Left-bank Ukraine

Left-bank Ukraine (Ukrainian: Лівобережна Україна, romanizedLivoberezhna Ukrayina; Russian: Левобережная Украина, romanizedLevoberezhnaya Ukraina; Polish: Lewobrzeżna Ukraina) is a historic name of the part of Ukraine on the left (East) bank of the Dnieper River, comprising the modern-day oblasts of Chernihiv, Poltava and Sumy as well as the eastern parts of Kyiv and Cherkasy.

Left-bank Ukraine


The term appeared in 1663 with the election of Ivan Bryukhovetsky as the hetman of Ukraine in opposition to Pavlo Teteria. Bryukhovetsky was the first known "left-bank Ukraine" hetman over the area that was under the Russian influence.[1]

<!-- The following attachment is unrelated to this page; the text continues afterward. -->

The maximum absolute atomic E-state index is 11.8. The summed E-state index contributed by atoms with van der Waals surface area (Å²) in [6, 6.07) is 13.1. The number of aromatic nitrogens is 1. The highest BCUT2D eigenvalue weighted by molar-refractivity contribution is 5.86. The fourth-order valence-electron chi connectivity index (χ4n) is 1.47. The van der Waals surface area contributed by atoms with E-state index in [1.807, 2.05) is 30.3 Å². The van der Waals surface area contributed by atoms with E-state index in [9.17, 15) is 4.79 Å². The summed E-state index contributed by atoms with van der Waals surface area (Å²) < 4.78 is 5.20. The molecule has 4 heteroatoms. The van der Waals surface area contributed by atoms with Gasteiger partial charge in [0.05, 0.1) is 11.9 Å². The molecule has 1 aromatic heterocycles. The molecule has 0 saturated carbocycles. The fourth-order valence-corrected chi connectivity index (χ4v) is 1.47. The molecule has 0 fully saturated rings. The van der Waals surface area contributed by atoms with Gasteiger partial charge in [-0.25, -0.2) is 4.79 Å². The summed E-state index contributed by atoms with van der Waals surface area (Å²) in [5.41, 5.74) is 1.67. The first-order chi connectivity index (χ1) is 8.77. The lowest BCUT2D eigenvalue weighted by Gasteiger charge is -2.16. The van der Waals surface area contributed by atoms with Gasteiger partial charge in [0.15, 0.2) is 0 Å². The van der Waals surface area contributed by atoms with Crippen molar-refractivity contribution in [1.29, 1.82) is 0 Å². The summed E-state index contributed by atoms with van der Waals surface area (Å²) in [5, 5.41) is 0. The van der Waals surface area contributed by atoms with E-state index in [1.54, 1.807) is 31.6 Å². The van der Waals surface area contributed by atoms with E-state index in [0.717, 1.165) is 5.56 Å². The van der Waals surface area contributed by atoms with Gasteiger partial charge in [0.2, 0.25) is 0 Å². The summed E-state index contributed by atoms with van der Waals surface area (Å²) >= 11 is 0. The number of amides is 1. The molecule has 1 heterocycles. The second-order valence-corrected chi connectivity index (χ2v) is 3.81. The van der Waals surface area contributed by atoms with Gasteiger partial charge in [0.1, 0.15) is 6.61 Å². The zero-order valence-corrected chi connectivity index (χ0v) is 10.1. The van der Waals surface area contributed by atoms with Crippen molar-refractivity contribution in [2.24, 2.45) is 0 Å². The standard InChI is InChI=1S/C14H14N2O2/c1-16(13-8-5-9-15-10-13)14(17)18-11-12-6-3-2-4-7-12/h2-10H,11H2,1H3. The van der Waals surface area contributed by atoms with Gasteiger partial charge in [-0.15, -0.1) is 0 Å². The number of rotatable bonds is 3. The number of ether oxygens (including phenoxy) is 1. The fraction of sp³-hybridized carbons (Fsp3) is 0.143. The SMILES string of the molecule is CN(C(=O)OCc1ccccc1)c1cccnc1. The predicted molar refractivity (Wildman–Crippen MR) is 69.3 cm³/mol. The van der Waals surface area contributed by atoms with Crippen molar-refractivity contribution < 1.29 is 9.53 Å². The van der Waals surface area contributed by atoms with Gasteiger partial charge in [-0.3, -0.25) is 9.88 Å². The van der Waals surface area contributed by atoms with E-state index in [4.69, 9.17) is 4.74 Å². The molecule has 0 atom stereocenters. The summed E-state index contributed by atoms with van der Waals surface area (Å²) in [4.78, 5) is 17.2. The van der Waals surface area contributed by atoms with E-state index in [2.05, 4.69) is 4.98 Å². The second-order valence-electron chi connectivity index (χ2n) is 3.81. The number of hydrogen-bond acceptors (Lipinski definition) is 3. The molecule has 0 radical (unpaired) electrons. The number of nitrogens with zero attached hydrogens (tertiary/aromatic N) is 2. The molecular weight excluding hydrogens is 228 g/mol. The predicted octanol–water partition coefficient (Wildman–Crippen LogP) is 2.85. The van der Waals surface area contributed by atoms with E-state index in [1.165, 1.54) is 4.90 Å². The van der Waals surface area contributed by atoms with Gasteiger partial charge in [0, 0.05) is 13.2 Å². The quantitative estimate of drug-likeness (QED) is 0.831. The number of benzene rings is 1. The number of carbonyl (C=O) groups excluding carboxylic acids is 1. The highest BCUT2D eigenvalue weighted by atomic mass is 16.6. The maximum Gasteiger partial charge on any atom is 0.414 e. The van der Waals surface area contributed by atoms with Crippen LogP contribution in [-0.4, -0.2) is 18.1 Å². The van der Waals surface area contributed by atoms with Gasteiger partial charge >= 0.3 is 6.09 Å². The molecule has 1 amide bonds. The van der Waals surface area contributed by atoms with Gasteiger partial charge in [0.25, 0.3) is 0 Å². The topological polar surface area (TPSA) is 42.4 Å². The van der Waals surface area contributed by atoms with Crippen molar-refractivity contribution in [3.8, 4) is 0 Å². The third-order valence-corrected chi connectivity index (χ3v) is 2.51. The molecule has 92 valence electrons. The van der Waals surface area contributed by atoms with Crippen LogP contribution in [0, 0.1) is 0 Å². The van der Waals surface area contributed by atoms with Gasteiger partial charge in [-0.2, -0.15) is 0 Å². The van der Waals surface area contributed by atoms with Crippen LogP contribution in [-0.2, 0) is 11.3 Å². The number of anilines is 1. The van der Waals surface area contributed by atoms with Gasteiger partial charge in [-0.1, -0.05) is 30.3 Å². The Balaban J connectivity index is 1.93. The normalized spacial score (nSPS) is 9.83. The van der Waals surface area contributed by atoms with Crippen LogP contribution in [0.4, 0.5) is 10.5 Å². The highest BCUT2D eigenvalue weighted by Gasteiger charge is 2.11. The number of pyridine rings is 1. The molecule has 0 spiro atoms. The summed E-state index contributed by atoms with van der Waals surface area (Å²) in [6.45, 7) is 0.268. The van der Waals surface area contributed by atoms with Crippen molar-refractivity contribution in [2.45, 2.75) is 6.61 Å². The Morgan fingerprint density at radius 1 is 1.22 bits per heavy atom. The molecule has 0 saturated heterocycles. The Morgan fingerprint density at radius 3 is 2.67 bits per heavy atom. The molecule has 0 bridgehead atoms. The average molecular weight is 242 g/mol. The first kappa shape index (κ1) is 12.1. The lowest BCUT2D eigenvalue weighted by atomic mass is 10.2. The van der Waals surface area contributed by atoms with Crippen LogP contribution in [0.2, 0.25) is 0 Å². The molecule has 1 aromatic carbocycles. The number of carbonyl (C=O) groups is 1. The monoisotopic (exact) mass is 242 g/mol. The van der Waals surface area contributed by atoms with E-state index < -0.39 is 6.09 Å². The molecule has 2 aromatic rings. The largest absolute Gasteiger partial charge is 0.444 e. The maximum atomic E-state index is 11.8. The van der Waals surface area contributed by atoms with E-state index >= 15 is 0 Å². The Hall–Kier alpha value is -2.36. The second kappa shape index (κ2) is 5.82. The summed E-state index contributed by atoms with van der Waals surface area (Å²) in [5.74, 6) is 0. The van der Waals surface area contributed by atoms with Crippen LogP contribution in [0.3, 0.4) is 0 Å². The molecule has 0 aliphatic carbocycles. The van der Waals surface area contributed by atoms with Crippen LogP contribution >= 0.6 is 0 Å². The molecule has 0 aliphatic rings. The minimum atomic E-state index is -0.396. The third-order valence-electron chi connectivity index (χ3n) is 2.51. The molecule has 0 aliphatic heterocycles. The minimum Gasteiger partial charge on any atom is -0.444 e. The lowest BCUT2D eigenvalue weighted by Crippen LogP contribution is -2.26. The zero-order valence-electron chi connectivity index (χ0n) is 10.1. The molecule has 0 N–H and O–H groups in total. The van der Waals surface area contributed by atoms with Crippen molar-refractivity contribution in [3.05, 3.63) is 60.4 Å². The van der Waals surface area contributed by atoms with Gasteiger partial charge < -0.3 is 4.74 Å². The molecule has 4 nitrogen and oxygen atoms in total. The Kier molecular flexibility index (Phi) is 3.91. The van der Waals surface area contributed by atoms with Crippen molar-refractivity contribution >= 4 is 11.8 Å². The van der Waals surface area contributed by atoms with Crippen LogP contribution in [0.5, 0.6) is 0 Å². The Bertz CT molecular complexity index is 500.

Up until the mid-17th century, the area had belonged to the Polish–Lithuanian Commonwealth. The Treaty of Pereyaslav of 1654 saw the region tentatively come under Russian control, when local Cossack leaders swore allegiance to the Russian monarchy in exchange for military protection. Russian sovereignty over the area was later reaffirmed in the Treaty of Andrusovo (1667) and the Eternal Peace Treaty (1686) between the Polish–Lithuanian Commonwealth and Tsardom of Russia. Under the Russian rule, the left-bank Ukraine initially enjoyed a degree of autonomy within the Tsardom (from 1721, Imperial Russia) as the Cossack Hetmanate, which was slowly withdrawn throughout the eighteenth century when the Zaporizhian Sich was destroyed.[2][3]

Related articleEdit


  1. ^ M. I︠U︡. Braĭchevs'kyĭ (1974). Annexation Or Reunification: Critical Notes on One Conception. Ukrainisches Institut für Bildungs-politik. p. 114.
  2. ^ Orest Subtelny; Ukraine History; University of Toronto Press; 2000. ISBN 0-8020-8390-0. pp 117-145-146-148
  3. ^ Wiki article on destruction of the Sich (in English)